15.    These are good first steps. But there is room to do more to help the industry become truly digital. More importantly, it is about transforming business processes and operations to improve productivity and reduce handling costs. 

16.    Such transformation is not easy. How do we help our companies to get there? 

a.     Singapore has tailored a roadmap for the bunkering sector, to guide companies’ digitalisation plans and investments.

b.     The Sea Transport Industry Digital Plan, or IDP, is jointly developed by MPA, the Infocomm Media Development Authority (IMDA), Enterprise Singapore (ESG) and SkillsFuture Singapore (SSG). 

c.     I am happy to announce the third IDP which covers the bunkering sector. We have set aside up to $30,000 for each SMEs per year to cover up to 70% of adoption costs such as software subscription, professional services and training, as well as up to 50% of their hardware costs. 

17.    At the sector level, we will make changes to benefit the industry as a whole.

a.     Electronic bunker delivery notes (or e-BDN) will automate the transmission of Mass Flow Meter data to delivery notes.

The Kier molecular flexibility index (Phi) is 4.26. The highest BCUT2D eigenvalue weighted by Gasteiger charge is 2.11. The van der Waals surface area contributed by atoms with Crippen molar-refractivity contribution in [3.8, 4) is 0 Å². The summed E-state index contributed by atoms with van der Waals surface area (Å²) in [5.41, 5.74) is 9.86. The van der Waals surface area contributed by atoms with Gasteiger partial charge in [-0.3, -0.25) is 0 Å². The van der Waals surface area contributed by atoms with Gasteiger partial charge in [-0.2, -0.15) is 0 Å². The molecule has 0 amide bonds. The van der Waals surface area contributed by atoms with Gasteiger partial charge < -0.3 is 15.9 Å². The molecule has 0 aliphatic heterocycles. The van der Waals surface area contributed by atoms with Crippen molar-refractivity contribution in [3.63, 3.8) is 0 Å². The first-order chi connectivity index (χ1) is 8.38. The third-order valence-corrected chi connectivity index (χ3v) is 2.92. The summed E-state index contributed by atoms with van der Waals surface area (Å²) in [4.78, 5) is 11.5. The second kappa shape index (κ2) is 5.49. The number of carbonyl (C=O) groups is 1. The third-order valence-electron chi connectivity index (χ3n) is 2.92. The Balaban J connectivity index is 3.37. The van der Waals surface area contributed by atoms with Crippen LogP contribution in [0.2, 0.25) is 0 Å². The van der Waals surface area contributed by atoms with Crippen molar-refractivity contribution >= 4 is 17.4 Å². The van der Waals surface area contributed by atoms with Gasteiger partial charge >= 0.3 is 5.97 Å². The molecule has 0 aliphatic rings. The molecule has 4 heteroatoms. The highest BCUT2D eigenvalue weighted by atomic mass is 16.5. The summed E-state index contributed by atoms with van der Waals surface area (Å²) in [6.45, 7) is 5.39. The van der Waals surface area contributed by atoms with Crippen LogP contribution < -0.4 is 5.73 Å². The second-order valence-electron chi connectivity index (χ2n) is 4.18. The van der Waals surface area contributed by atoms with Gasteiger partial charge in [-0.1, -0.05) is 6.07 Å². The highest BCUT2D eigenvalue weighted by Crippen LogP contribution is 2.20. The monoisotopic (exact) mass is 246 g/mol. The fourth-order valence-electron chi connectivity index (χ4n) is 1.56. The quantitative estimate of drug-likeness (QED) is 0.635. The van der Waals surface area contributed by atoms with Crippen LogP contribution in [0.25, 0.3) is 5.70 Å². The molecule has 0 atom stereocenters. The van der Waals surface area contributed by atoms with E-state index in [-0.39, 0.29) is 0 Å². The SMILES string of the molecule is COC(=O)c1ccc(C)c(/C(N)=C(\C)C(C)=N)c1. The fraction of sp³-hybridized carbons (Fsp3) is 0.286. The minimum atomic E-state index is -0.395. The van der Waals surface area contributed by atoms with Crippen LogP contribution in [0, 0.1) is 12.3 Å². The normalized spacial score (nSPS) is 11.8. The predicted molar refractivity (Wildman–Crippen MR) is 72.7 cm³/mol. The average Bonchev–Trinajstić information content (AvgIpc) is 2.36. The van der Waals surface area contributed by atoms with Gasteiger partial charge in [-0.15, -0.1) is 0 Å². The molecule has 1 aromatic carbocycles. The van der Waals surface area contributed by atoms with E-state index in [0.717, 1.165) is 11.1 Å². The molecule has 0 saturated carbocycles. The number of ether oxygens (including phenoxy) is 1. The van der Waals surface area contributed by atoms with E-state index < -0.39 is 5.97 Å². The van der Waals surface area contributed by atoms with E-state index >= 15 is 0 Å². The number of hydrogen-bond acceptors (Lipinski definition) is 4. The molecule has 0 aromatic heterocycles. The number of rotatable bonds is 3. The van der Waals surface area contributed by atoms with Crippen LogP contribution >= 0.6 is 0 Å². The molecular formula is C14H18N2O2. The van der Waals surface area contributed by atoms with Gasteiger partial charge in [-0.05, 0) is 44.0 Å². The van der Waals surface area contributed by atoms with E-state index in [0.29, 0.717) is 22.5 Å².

b.     We have made good progress. At least two bunkering companies are now conducting their proof of concept to fully integrate and automate MFM data into delivery notes. We look forward to more companies coming on board.

c.     Using e-BDN not only cuts down the number of administrative and manual steps required from vessels, it also makes bunkering transactions more secure by reducing the opportunities for manipulation of data during the transmission process. 

18.    There is some concern that digitalisation will remove jobs in the bunkering sector, or in the maritime industry more broadly. 

a.     Yes, some routine jobs will disappear, but many new jobs will be created. And most important of all, jobs will change for the better, be safer and pay more.